sockets that were ever idle, like our preconnected sockets). This is
because the HTTP request may have caused a server error (like the server
application to crash) and it would not be nice to re-send that request.
However, for idle HTTP connections, there's a reasonable likelihood due to
the idleness that we hit one of those races, so we will retry the
transaction on a new connection. I guess I should show the situation that
leads us to call this function...which is on relevant socket errors (

int HttpNetworkTransaction::HandleIOError(int error) {  // Because the
peer may request renegotiation with client authentication at  // any
time, check and handle client authentication errors.
HandleClientAuthError(error);  switch (error) {    // If we try to
reuse a connection that the server is in the process of    // closing,
we may end up successfully writing out our request (or a    // portion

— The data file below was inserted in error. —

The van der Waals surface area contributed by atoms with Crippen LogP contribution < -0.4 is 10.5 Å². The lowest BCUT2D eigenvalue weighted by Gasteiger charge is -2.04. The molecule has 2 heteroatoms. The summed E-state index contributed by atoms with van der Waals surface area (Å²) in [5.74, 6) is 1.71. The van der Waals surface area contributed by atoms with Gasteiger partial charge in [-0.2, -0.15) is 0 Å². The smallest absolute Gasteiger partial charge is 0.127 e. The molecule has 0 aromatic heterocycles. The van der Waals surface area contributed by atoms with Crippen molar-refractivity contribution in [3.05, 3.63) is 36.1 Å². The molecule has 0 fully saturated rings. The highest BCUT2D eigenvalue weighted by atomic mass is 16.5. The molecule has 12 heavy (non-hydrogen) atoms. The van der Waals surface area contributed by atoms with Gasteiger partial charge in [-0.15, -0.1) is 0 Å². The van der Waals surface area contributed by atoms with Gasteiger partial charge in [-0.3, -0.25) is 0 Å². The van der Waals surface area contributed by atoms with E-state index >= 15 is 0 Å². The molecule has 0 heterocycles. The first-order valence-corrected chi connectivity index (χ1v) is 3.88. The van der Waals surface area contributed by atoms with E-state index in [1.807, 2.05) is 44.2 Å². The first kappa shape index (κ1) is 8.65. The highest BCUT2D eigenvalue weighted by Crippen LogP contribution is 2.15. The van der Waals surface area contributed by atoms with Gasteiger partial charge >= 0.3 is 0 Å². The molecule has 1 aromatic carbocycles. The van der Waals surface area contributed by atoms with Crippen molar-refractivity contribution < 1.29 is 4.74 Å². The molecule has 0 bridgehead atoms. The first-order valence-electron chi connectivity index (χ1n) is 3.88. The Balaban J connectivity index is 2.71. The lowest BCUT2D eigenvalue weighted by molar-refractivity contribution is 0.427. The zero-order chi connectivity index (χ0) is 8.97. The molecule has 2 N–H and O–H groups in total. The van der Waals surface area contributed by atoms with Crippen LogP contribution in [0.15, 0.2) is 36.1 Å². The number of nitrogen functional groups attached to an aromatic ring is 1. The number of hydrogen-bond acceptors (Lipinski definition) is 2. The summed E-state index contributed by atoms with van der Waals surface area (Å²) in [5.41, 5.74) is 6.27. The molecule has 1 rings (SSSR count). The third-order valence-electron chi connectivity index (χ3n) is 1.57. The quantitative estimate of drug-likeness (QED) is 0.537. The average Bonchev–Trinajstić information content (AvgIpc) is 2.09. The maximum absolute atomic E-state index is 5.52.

of our request) only to find a connection error when we try to    //
read from (or finish writing to) the socket.    case
ERR_CONNECTION_ABORTED:    // There can be a race between the socket
pool checking checking whether a    // socket is still connected,
receiving the FIN, and sending/reading data    // on a reused socket.
If we receive the FIN between the connectedness    // check and
writing/reading from the socket, we may first learn the socket    //
is disconnected when we get a ERR_SOCKET_NOT_CONNECTED.  This will
most    // likely happen when trying to retrieve its IP address.    //
See http://crbug.com/105824 for more details.    case
ERR_SOCKET_NOT_CONNECTED:    // If a socket is closed on its initial
request, HttpStreamParser returns    // ERR_EMPTY_RESPONSE. This may
still be close/reuse race if the socket was    // preconnected but
failed to be used before the server timed it out.    case